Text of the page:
We shall use the unit step input as the reference throughout this example.

Let’s start with only proportional control and see if we can stabilize it to the desired output.

The closed loop transfer function becomes,

This system can be brought from being unstable to being marginally stable if we make *K** _{p }*> 10

*.*So we choose

*K*

_{p }= 20 and check by simulating it.

The block diagram,

The response,

Clearly, we can’t stabilize the system only with proportional control. Since we need to damp out the oscillations here, we shall add derivative control.

The closed loop transfer function now becomes,

This will be stable for *K** _{p }*> 10 and

*K*

*> 0, so we arbitrarily choose*

_{d }*K*

*= 20 and*

_{p }*K*

*= 10 and check the response.*

_{d }The system seems to be stable now, but there seems to be a large steady state error. To reduce the steady state error, what do we do? We use the integral controller.

Now we shall include the integral controller,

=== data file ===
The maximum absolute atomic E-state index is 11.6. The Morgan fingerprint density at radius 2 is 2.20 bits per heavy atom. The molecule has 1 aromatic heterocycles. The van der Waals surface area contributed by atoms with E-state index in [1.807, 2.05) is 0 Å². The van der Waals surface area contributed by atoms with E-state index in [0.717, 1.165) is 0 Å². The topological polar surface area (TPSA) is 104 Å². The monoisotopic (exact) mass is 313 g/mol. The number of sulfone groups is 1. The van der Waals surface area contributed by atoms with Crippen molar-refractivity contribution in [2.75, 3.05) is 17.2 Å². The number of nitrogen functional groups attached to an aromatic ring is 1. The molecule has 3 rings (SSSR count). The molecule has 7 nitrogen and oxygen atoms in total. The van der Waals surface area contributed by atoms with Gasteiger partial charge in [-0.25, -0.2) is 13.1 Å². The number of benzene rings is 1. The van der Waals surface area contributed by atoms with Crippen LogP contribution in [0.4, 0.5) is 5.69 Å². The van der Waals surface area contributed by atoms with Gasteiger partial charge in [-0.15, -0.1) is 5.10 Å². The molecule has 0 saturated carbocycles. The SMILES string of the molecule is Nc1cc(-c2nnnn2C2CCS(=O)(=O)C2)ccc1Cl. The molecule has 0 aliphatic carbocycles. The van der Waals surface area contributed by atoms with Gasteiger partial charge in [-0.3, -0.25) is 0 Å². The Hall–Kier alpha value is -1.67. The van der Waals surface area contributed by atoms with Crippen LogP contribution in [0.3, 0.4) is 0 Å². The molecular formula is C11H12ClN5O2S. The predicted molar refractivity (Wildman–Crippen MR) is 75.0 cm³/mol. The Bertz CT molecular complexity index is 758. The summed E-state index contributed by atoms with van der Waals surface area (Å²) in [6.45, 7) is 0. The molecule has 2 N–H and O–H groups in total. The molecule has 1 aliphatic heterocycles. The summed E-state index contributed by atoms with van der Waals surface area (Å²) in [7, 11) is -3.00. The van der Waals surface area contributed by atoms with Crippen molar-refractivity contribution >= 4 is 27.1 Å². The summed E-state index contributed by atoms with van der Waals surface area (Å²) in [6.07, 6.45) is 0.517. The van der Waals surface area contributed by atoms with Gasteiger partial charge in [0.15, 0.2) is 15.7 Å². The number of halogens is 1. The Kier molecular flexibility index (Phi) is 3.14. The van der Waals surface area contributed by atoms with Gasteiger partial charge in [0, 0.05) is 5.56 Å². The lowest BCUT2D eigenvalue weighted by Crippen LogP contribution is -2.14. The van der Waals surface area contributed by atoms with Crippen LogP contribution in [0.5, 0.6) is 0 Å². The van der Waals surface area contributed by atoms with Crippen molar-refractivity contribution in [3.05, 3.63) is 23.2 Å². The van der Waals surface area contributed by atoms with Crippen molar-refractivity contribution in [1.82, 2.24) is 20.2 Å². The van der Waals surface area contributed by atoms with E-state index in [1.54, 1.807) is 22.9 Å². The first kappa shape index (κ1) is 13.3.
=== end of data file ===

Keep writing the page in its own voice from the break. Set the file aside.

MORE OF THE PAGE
The closed loop transfer function will now be,

For this system to be stable,

Arbitrarily, we choose *K _{p} *= 20,

*K*= 10 and

_{d}*K*

*= 5 making system stable (10 * (20 - 10) > 5) check the response.*

_{i }As we see, the steady state error is eliminated here, and we have obtained a stable response through PID control. We can achieve even better tracking by properly tuning the parameters *K _{p}*,

*K*, and

_{d}*K*. There are few specific methods for tuning these parameters which are beyond the scope of this tutorial series, but still, we can obtain a decent response by tuning them by trial and error.

_{i}To summarize, we started with proportional control and then we learnt integral control. We used these both and tried to reject disturbance. Then we learnt about derivative control, then used it along with a proportional control to damp the response. Later we used proportional, derivative as well as integral control to stabilize an unstable system and bring its response close to the desired one by making the steady state error zero. In the next tutorial we shall learn more regarding the PID control.